I descended into Thai airspace with thoughts of politics roiling in my mind. Thailand, the Land of Smiles as it is called, for its people’s cheery demeanor, was in turmoil. Seemingly overnight the military had staged a coup, overthrowing the government, and dissolving the country’s elected bodies. I was landing in a place of martial law and policed action. Protests and unrest. I didn’t expect to find many Thais smiling anymore.
I was surprised when I stood in the cavernous expanse of Bangkok’s Suvarnabhumi Airport and all was calm. No soldiers. No checkpoints. No men with guns or riot shields. I had braced myself. I had been warned that I was surely dooming my travels by stepping into a world of demonstrations and tear gas. A place on the brink of collapse and violence.
As I traveled north, away from the capital I gradually felt more at ease. Looking out a bus window just outside Chiang Mai I finally spotted my first Thai soldier. Holding his helmet in his hands he sat reclined in a red plastic chair along the side of the road. Sitting in the shade cast by a tiny guard post he looked lazy and tired in the heat. Repelling resistance to his superior’s coup d’etat did not look as though it were on today’s agenda.
During the staff training for my new summer job my boss addressed the issue.
“Do you feel unsafe?” He asked, spreading his arms, presenting the panoramic Thai landscape of rice patty and jungle behind him.
Without hesitation we all answered with an enthusiastic, “No!”
Later, we all took a trip to the market in town for dinner and drinks. Walking along side a local staff member named Vong I got nervous as I stole a glance at my watch.
“Will we be back at the rice fields before the curfew?” I asked.
The Thai military had imposed a nationwide curfew on the country, forcing everyone off the streets at night. Talk from Bangkok had the time being pushed later and later as restrictions eased but this was the latest we’d been out. The hour was gradually reaching the midnight limit and we still had a drive back to the base.
Vong shrugged his shoulders as if martial law were a trivial thing.
“Yes, maybe.” He answered. “We have to dance first!” He nodded towards a stage where live music reverberated from. I skeptically looked at the stage and then at my watch again.
Sensing my hesitation he clapped me on the back.
“We will be back!” He said in reassurance. “Don’t worry, Thailand is still a safe country.”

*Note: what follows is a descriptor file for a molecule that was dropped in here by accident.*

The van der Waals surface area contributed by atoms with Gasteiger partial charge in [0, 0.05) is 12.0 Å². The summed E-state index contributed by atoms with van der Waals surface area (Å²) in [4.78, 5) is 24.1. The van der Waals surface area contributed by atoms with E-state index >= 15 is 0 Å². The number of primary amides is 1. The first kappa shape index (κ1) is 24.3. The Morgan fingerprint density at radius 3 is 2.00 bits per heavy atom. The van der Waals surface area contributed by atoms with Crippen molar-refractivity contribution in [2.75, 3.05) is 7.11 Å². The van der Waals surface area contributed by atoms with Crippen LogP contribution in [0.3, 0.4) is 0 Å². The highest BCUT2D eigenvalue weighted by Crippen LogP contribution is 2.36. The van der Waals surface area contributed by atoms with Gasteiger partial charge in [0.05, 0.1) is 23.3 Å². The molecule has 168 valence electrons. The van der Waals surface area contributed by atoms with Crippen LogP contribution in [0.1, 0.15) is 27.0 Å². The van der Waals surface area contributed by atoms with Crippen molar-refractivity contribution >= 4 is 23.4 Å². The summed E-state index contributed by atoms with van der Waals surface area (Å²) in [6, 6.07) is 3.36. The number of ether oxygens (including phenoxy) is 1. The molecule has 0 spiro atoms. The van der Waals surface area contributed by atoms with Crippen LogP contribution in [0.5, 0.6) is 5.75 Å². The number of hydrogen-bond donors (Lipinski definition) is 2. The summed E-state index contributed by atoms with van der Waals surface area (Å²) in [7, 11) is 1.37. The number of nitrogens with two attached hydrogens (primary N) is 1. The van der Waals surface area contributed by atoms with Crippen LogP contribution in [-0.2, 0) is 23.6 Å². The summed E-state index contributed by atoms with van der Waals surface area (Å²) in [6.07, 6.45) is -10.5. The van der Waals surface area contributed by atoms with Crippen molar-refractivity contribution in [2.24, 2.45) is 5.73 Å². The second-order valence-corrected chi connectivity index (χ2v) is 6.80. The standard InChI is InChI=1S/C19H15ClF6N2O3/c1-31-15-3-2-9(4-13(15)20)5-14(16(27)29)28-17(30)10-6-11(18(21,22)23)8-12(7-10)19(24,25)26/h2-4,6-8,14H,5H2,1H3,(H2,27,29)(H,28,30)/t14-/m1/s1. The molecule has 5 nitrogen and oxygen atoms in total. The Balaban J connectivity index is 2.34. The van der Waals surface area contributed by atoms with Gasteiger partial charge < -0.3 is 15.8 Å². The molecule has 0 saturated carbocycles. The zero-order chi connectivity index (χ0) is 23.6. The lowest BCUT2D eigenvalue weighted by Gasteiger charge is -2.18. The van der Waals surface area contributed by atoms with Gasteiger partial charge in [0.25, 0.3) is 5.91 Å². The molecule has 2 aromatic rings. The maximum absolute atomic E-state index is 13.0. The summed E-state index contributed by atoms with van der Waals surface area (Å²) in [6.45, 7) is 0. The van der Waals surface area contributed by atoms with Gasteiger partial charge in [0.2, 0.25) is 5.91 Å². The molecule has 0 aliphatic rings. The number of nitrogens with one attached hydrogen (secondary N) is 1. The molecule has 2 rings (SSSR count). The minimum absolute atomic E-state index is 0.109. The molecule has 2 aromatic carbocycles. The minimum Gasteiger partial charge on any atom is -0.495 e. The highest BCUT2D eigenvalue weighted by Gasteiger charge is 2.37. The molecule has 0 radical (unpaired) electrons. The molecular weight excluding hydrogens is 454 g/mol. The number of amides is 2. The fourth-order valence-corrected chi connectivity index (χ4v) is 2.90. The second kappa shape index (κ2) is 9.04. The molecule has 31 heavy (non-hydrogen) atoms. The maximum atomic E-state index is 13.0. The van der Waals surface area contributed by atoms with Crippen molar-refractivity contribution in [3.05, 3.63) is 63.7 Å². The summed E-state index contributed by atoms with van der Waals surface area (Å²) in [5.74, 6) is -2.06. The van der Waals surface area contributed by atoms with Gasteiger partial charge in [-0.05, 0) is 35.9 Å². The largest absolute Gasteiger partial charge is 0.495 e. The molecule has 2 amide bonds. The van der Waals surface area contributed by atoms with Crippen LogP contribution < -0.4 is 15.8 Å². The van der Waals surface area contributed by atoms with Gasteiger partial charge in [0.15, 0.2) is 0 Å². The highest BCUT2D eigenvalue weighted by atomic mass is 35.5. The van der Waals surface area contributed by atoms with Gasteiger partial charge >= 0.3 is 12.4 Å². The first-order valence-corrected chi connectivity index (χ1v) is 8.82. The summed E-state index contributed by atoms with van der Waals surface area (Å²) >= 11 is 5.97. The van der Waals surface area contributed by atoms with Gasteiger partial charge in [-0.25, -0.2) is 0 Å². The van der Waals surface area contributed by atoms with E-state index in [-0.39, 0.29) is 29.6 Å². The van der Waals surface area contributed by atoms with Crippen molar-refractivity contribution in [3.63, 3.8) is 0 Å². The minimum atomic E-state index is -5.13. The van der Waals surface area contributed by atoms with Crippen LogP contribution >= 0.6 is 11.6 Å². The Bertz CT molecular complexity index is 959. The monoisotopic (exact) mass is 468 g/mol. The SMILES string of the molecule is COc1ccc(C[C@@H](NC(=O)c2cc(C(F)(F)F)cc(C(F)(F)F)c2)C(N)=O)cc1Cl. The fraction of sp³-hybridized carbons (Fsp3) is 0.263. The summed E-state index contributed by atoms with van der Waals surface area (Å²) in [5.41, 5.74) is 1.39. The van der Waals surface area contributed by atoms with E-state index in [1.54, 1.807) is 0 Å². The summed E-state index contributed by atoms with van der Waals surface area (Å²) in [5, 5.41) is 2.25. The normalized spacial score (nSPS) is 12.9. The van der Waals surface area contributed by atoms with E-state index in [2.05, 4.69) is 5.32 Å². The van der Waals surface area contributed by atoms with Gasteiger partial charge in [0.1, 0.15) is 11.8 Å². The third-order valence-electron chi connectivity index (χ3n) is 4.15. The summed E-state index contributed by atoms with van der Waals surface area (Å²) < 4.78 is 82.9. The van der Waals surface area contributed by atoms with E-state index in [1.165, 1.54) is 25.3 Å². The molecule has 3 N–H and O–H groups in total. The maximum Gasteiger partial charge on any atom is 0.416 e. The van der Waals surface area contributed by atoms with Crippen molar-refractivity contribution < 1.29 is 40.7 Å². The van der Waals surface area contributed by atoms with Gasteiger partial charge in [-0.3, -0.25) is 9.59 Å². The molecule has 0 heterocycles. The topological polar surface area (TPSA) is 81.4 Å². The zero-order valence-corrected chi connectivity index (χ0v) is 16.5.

He patted my arm, “Thai people love falang!” He added, giving my Caucasian skin a poke. He dropped a pair of bright green knock off Ray Ban sunglasses over his face and smiled through his teeth. He gestured towards the stage again where our coworkers, locals and falang, foreigners alike were dancing and socializing.
Later, I climbed aboard a songthaew, the open air truck transportation that would take us back to the rice fields. My worries had evaporated with the night. Lost in socializing, I got closer with my coworkers and had felt safe and comfortable with the handful of locals that had unknowingly earned my trust.
As the songthaew pulled away I hung off the back and gripped the handrail. Just as we began to move Vong jumped up to stand and ride along beside me.
“Justin!” He yelled as we picked up speed. “I’m stoked to be the songthaew for you!”
I laughed, trying to imagine what he was trying to say.
Sensing my confusion he defined his new word, “Stoked! Very…like…excited.”
I laughed again, more for the fact that he was using the word than the way with which he stumbled over its pronunciation.
“I’m stoked to be on the songthaew with you.” I corrected him.
He nodded. “Yeah! Yeah!” he smiled, sticking his tongue through his teeth again.
His eyes lit up as another songthaew approached. Leaning out the back he waved one arm in the air.
“Stoked!” he yelled, waving his arm out at the passengers.
As we rode through the night and the streets of Udon Thani whizzed beneath me I couldn’t help but consider how lucky I’ve been in my travels. I have stayed safe and out of harms way through all of my adventures with only a few minor hiccups. Was this something frequent travelers take for granted? Or did I just happen to be doing it right? I only knew that life would be a lot more dull if I had hid in my suburban American room, afraid to venture out. Afraid to take a little risk, afraid to meet all the Vongs in this world.
Pulling into the rice fields me and Vong hopped off of the back of the songthaew. As we were about to part and head to our separate rooms he clapped me on the back again.
“Justin.” he said in a stern voice. “I’m so stoked to be in Thailand with you.”
With that, he raised one hand, and with a gesture that would make any California surfer proud he extended his pinky and thumb and rotated his wrist back and forth.
Unable to keep a straight face anymore he smiled. Bigger than I’d seen him smile all night. Poking his tongue through his teeth.
I could only laugh and smile back.
“I’m stoked to be in Thailand with you too, Vong.”